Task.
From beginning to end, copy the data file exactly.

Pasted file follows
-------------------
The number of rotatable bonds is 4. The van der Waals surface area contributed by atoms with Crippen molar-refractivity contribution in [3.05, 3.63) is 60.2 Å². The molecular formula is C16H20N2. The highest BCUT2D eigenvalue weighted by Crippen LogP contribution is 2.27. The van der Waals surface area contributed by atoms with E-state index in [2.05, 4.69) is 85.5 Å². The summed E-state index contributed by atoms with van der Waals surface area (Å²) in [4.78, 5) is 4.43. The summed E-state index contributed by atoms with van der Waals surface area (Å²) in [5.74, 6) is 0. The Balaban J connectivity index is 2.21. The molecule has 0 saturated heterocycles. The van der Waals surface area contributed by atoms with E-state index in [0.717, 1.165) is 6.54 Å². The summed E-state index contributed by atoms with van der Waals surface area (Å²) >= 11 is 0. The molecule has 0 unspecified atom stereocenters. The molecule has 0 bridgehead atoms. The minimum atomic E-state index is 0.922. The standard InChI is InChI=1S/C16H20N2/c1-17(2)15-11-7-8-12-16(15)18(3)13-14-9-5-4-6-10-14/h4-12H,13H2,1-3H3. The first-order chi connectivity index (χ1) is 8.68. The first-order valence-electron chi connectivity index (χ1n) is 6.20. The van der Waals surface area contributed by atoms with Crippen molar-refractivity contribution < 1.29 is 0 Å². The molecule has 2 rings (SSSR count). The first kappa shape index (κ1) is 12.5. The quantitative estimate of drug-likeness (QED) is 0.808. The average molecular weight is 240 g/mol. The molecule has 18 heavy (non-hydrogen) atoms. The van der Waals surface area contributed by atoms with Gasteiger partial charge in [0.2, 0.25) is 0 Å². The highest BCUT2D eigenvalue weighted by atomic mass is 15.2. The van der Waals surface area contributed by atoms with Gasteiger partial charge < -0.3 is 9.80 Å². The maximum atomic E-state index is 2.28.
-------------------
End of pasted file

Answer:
The number of rotatable bonds is 4. The van der Waals surface area contributed by atoms with Crippen molar-refractivity contribution in [3.05, 3.63) is 60.2 Å². The molecular formula is C16H20N2. The highest BCUT2D eigenvalue weighted by Crippen LogP contribution is 2.27. The van der Waals surface area contributed by atoms with E-state index in [2.05, 4.69) is 85.5 Å². The summed E-state index contributed by atoms with van der Waals surface area (Å²) in [4.78, 5) is 4.43. The summed E-state index contributed by atoms with van der Waals surface area (Å²) in [5.74, 6) is 0. The Balaban J connectivity index is 2.21. The molecule has 0 saturated heterocycles. The van der Waals surface area contributed by atoms with E-state index in [0.717, 1.165) is 6.54 Å². The summed E-state index contributed by atoms with van der Waals surface area (Å²) >= 11 is 0. The molecule has 0 unspecified atom stereocenters. The molecule has 0 bridgehead atoms. The minimum atomic E-state index is 0.922. The standard InChI is InChI=1S/C16H20N2/c1-17(2)15-11-7-8-12-16(15)18(3)13-14-9-5-4-6-10-14/h4-12H,13H2,1-3H3. The first-order chi connectivity index (χ1) is 8.68. The first-order valence-electron chi connectivity index (χ1n) is 6.20. The van der Waals surface area contributed by atoms with Crippen molar-refractivity contribution < 1.29 is 0 Å². The molecule has 2 rings (SSSR count). The first kappa shape index (κ1) is 12.5. The quantitative estimate of drug-likeness (QED) is 0.808. The average molecular weight is 240 g/mol. The molecule has 18 heavy (non-hydrogen) atoms. The van der Waals surface area contributed by atoms with Gasteiger partial charge in [0.2, 0.25) is 0 Å². The highest BCUT2D eigenvalue weighted by atomic mass is 15.2. The van der Waals surface area contributed by atoms with Gasteiger partial charge < -0.3 is 9.80 Å². The maximum atomic E-state index is 2.28.